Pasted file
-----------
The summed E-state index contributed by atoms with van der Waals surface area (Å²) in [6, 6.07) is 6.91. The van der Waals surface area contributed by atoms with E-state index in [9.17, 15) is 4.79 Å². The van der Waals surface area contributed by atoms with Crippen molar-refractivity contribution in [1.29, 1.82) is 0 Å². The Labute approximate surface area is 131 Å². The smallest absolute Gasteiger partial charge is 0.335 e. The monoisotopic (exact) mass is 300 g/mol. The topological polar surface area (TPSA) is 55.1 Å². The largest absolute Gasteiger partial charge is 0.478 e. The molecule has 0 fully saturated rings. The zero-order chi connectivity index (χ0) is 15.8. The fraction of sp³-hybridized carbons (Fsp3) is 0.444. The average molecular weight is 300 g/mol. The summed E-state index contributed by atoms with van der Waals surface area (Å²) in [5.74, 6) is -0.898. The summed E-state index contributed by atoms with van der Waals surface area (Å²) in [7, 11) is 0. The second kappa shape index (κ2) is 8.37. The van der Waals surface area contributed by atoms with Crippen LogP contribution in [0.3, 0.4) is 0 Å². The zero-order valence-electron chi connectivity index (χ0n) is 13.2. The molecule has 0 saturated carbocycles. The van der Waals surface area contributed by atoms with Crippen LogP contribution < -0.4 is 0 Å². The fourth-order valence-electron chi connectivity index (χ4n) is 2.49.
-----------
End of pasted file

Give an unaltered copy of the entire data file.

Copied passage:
The summed E-state index contributed by atoms with van der Waals surface area (Å²) in [6, 6.07) is 6.91. The van der Waals surface area contributed by atoms with E-state index in [9.17, 15) is 4.79 Å². The van der Waals surface area contributed by atoms with Crippen molar-refractivity contribution in [1.29, 1.82) is 0 Å². The Labute approximate surface area is 131 Å². The smallest absolute Gasteiger partial charge is 0.335 e. The monoisotopic (exact) mass is 300 g/mol. The topological polar surface area (TPSA) is 55.1 Å². The largest absolute Gasteiger partial charge is 0.478 e. The molecule has 0 fully saturated rings. The zero-order chi connectivity index (χ0) is 15.8. The fraction of sp³-hybridized carbons (Fsp3) is 0.444. The average molecular weight is 300 g/mol. The summed E-state index contributed by atoms with van der Waals surface area (Å²) in [5.74, 6) is -0.898. The summed E-state index contributed by atoms with van der Waals surface area (Å²) in [7, 11) is 0. The second kappa shape index (κ2) is 8.37. The van der Waals surface area contributed by atoms with Crippen LogP contribution in [0.3, 0.4) is 0 Å². The zero-order valence-electron chi connectivity index (χ0n) is 13.2. The molecule has 0 saturated carbocycles. The van der Waals surface area contributed by atoms with Crippen LogP contribution < -0.4 is 0 Å². The fourth-order valence-electron chi connectivity index (χ4n) is 2.49.